“Any consuming passion or threat may lead to hallucinations in which an idea and an intense emotion are embedded. Especially common are hallucinations engendered by loss and grief…losing a parent, a spouse, or a child is losing a part of oneself; and bereavement causes a sudden hole in one’s life, a hole which – somehow – must be filled. This presents a cognitive problem and a perceptual one as well as an emotional one, and a painful longing for reality to be otherwise.”
And what is Curtis’ reality? And what is missing in his life? His mother (Kathy Baker) is alive, but a shadow of her former self, institutionalized and separated from him most of the time. And the only functional parent he had known for 25 years is gone. And here he is, a man in his 30s, suddenly facing the rest of his life, a family to look after, and all the labors and dangers that now fall squarely upon his shoulders. And it’s easy to see how those dangers could grow and mutate until they become apocalyptic terrors, even if that isn’t how it goes for most people. I hadn’t read Sacks’ book when I saw the film a decade ago, but looking at Curtis’ hallucinations through this neurological lens helped me make a bit more sense of them this time around, even as a psychological layperson. We act in accordance with what our senses tell us about the real world, and how our minds interpret that information. In a person with schizophrenia…or a person having some other, less intractable psychological disorder, one or more of these processes has gone awry. And they may act in a way that is consistent with their revised worldview, even if they may still be able to articulate reasons why they shouldn’t be acting that way. When Samantha (Jessica Chastain) finally confronts Curtis about his behavior (in response to him asking whether she plans to leave him), she points out the moment she knew that this was more than just her husband making reckless financial decisions and not trusting or respecting her enough to explain why. Because these two are close enough that he wouldn’t recoil from her touch. This moment – played with equal parts love and ferocity by Chastain – only works if you believe this is a real family that has functioned properly in the past, and that is one thing this film and these actors sell exceptionally well. This is a blue-collar Rust Belt family with a patriarch who works in resource extraction, a stay-at-home wife and mother who runs the flea market booth on Saturday and goes to church on Sunday. They look after their daughter (who is deaf from birth and preparing for cochlear implant surgery as her parents learn ASL). They save for a nice beach vacation on Erie. They have worries, dreams, and a social life. And the overriding feeling going into Curtis’ crisis is that this family is real, and their life feels lived-in, which is a necessary condition for me to become invested in Curtis’ spiraling destruction of that family life. And it makes Samantha’s decision to take charge of the situation and safeguard Curtis’ mental health that much more cathartic.
This review feels incomplete without addressing the elephant in the room. But what is that elephant? What is that looming doom on the horizon that is stressing all of us out? The neo-fascist Republican Party feels like an easy choice. Or the mostly ignored threat of climate change. Or the COVID-19 pandemic, which so thoroughly revealed the lie of American exceptionalism and the fragility of our social contract that I’ve lost any sense of what patriotism and Christian morality means to those who pretend to espouse those virtues. And then there are the various dooms that I know to be nonsense, but which feel no less real for the people who believe in them: anti-vaxxers, QAnon freaks, and other people on the spectrum between victims and spreaders of apocalyptic disinformation. The centre cannot hold when our functionality as a society collapsed the moment we were asked to make even the most basic of sacrifices for our neighbors. And watching a movie about a generalized feeling of doom creates a temptation to overfit this film to the times we live in now. I’ve possibly done that above, ascribing Curtis’ psychological deterioration to the death of his father, because that’s something I find intensely relatable at this moment. What say you, Take Shelter? Shall I compare thee to a summer’s doom? No. That’s a bit too easy. Apocalyptic tales have existed for as long as human storytelling. There’s always a storm coming, and not a one of you is prepared for it. Because…we’re all pretty terrible at taking the long view and preparing for things, because we live in a society that punishes anything but relentless, stress-fueled hustling to survive. But maybe, if we get to know our neighbors a bit, stockpile a few basics, and reassert our collective belief in this project we call civilization, it’ll all be okay in the end. I don’t suppose I’d still be writing about movies if I didn’t believe that on some level.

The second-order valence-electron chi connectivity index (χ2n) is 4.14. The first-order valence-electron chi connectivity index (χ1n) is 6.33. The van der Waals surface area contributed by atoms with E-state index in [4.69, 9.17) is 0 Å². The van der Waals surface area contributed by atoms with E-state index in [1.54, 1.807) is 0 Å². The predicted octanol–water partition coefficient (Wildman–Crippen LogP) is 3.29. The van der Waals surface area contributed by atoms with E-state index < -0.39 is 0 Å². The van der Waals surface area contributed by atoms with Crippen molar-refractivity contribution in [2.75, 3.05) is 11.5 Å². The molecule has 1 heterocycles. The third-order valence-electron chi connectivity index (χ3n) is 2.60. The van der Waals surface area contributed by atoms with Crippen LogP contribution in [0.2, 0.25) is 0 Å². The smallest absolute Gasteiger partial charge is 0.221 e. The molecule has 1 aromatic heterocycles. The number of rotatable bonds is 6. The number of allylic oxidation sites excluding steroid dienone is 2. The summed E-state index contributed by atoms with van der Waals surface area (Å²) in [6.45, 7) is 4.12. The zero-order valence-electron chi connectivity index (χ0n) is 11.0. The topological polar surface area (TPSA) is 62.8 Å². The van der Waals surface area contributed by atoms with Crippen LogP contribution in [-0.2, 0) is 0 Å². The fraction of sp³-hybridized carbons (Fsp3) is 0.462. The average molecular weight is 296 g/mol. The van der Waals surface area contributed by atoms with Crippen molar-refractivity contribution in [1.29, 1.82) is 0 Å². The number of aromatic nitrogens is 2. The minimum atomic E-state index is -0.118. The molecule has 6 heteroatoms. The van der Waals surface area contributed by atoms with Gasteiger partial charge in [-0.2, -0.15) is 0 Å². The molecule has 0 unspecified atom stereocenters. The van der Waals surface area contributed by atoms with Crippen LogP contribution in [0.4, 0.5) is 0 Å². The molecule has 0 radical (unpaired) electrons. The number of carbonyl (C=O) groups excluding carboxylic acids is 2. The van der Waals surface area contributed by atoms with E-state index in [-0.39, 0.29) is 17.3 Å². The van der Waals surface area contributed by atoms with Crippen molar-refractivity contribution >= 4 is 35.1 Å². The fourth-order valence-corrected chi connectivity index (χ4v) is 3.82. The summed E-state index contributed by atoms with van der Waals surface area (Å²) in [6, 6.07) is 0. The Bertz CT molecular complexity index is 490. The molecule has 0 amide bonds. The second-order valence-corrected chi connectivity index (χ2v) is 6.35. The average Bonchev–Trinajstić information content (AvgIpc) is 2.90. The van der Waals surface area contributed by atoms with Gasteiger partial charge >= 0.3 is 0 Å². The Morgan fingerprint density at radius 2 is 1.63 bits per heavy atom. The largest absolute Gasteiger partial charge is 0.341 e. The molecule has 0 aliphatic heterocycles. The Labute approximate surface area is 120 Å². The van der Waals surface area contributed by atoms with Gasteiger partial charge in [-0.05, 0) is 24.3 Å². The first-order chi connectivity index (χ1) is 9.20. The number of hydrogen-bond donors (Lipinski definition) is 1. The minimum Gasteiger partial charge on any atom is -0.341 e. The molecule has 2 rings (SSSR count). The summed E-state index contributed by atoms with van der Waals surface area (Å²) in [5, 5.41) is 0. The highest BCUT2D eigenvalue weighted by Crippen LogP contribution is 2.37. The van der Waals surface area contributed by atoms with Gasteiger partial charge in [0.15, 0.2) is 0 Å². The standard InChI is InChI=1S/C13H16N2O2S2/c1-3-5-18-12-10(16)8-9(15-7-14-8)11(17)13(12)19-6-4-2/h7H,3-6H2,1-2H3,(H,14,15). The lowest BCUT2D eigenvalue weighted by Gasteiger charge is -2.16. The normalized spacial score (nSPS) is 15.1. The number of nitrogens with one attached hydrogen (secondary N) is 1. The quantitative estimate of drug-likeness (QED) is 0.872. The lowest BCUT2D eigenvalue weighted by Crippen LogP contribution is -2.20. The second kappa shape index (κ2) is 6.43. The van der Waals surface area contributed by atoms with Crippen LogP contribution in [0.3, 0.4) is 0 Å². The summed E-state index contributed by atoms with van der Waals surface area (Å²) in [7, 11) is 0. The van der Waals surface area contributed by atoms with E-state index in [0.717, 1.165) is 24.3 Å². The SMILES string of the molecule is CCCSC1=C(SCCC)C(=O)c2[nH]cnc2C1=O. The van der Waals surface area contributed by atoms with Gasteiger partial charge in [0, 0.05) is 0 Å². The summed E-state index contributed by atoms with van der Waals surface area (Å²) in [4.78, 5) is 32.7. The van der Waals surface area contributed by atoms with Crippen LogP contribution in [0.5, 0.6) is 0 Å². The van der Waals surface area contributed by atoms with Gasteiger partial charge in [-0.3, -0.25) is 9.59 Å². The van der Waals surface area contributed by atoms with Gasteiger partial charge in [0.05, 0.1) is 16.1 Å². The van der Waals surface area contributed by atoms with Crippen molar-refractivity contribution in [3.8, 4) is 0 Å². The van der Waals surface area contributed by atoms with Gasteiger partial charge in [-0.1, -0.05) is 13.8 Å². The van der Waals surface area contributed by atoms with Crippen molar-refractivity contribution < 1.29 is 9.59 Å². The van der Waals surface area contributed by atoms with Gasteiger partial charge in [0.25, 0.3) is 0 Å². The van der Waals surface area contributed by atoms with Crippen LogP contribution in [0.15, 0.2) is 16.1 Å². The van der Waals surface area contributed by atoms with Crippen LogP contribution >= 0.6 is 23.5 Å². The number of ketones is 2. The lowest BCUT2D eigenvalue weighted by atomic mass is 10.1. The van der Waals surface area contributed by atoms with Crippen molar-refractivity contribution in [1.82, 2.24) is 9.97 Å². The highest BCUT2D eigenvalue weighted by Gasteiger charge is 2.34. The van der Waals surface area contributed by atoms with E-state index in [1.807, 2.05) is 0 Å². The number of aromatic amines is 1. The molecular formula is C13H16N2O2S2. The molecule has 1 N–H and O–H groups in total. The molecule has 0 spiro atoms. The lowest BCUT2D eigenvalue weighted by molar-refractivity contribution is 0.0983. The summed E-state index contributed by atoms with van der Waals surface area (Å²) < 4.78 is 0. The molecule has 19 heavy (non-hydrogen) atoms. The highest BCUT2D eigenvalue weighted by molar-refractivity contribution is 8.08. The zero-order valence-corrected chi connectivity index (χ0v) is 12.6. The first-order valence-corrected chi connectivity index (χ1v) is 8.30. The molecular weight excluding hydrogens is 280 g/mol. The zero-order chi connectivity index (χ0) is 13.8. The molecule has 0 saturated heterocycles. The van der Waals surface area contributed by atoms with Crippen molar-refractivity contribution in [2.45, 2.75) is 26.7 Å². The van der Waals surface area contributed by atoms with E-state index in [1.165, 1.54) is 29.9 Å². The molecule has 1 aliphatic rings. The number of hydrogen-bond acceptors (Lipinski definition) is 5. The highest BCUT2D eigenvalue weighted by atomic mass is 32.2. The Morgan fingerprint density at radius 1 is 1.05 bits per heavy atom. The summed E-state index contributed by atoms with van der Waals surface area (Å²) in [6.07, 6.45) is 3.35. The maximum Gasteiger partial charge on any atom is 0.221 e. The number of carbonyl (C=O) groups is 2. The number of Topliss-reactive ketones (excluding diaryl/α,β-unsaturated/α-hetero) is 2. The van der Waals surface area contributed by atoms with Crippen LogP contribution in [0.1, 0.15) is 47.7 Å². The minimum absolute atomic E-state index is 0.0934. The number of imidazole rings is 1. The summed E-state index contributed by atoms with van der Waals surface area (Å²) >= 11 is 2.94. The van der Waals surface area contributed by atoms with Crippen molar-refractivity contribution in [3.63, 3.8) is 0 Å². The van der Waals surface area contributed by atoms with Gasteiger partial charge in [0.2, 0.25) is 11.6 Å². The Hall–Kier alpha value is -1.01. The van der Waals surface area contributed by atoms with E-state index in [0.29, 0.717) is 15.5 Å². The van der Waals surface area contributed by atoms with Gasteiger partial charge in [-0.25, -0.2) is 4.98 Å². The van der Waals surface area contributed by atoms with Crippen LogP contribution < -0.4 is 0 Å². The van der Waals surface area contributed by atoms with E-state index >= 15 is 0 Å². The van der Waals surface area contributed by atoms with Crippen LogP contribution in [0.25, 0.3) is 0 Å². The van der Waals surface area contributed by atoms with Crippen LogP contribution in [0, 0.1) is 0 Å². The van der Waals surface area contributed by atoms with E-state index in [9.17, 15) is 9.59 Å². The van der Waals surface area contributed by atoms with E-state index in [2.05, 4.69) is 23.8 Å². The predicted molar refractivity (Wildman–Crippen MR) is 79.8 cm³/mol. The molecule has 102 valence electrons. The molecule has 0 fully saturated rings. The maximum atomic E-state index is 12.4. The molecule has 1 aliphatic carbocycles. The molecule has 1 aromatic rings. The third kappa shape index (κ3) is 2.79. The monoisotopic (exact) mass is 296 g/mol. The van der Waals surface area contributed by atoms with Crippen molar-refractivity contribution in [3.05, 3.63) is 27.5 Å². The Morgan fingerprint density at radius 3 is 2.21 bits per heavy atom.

*CW: This episode contains mentions of suicide, substance abuse, familial and intimate partner violence, pregnancy loss, and rape, as pertains to the subject matter of each film.
This week, Glenn and Daniel check out the misfiring adaptation of the Broadway musical Dear Evan Hansen, whose narrative problems stem as much from its original book as from its later casting decisions, then differ sharply on James Wan‘s ’80s VHS bargain bin throwback, Malignant, whose “Seattle”-set monster antics charmed one and perplexed the other (1:11:05).
May contain NSFW language.
FilmWonk rating (Dear Evan Hansen): 4 out of 10 FilmWonk rating (Malignant): 7/10 (Glenn), 2/10 (Daniel)
[02:27] Review: Dear Evan Hansen
[32:28] Review: Malignant
[43:51] Spoilers: Malignant
Daniel went all the way back to the early days of the FilmWonk Podcast by referencing the 2010 film from writer/director Adam Green, Frozen (not that one), a survival horror flick that takes place entirely on a stalled ski lift with three skiers trapped aboard, which we reviewed all the way back on Episode #5.